Big splash: Premier pledges $600m to fix Bundaberg’s leaky dam

The Palaszczuk Government says it will provide $600 million to help pay the cost of rebuilding a faulty dam wall that has been at the centre of a struggle by fruit and vegetable growers to ensure they have enough water.

Feb 08, 2022, updated Feb 08, 2022

The Paradise Dam near Bundaberg is a vital water source for one of Australia’s most productive farming regions but its 300,000 megalitre capacity was reduced by more than 40 per cent after it was deemed unsafe if a major flood hit the region.

Local farmers have been fighting dam operator Sunwater which had been reluctant to restore the dam’s wall to its full height despite its importance to the region’s economic future.

Now, Premier Annastacia Palaszczuk says her government will contribute $600 million to “kickstart” the rebuild, but wants the Federal Government to commit to another $600 million to fully fund construction.

“The rebuild would be a game changer for the people of Bundaberg and the Wide Bay, providing water security and safety for communities downstream,” she said.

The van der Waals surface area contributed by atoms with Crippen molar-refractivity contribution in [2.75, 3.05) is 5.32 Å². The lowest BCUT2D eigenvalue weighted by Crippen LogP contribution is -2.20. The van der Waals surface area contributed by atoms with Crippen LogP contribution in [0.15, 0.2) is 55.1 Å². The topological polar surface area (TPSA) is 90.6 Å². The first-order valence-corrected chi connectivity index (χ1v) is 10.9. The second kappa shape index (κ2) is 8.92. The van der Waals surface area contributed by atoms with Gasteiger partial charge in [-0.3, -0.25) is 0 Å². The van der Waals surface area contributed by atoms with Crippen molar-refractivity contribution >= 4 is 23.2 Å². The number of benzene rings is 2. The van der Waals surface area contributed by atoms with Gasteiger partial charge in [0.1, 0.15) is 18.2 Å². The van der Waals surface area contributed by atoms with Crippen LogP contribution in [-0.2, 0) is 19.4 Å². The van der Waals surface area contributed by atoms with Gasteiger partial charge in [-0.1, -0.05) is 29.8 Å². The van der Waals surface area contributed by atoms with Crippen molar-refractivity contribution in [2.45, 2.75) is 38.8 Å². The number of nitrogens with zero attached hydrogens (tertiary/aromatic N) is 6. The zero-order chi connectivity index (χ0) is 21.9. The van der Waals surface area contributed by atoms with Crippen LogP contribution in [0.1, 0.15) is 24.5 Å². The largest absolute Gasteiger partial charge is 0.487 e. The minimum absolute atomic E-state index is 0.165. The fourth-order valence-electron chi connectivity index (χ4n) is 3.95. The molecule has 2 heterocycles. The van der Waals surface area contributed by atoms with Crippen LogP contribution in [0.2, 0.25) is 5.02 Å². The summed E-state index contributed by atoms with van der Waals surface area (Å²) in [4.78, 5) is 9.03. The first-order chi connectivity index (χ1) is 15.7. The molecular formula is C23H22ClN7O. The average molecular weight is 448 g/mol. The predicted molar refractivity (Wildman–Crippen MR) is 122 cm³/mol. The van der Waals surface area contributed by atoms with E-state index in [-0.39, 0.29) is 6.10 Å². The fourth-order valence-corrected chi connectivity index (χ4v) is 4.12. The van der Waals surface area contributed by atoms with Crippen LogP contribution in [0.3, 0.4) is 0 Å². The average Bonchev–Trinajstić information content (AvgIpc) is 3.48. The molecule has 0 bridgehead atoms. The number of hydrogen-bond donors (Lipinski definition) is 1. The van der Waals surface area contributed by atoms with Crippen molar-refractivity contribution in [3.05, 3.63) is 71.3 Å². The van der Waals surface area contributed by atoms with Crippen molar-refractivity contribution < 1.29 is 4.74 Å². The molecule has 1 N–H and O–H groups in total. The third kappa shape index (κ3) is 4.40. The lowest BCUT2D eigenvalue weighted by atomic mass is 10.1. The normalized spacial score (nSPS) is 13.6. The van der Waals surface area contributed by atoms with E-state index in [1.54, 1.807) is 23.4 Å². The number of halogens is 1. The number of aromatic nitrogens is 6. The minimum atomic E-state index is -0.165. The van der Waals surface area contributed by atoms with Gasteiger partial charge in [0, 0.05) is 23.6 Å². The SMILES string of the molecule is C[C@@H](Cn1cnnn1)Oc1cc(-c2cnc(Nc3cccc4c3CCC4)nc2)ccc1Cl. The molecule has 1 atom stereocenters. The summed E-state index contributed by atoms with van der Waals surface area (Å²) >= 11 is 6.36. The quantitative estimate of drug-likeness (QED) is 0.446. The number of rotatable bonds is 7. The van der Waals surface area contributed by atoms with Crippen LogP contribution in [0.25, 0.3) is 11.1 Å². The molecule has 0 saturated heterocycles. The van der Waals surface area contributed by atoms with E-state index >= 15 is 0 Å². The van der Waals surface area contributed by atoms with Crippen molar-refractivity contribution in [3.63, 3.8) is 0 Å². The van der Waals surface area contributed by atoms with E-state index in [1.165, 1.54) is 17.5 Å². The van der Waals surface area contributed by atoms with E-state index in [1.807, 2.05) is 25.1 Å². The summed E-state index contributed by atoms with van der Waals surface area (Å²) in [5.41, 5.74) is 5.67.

“We’ll work closely with the Commonwealth to ensure we secure this funding which will support thousands of long-term jobs and mean so much to the Wide Bay community.”

However, she said the government was committed to rebuilding the sam with or without fedeal help.

“Let me be clear – regardless of Federal support, I am fully committed to rebuilding Paradise Dam,” she said.

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It would be the government’s largest single investment in water infrastructure since it came to power in 2015.

The announcement is likely to increase political pressure on Prime Minister Scott Morrison to agree to the funding ahead of the upcoming federal election, due by May.

Federal Water Minister Keith Pitt, the local federal MP for the region, has previously campaigned for the dam to be restored to its full capacity, lashing the state government over its “incompetence” in its original construction.

The dam wall, completed in 2005, had to be lowered in 2020 for major repairs due to the discovery of problems with its original construction. That caused water allocations to local irrigators to be severely cut, putting the livelihoods of hundreds of growers in potential jeopardy.

Construction is expected to begin next year.

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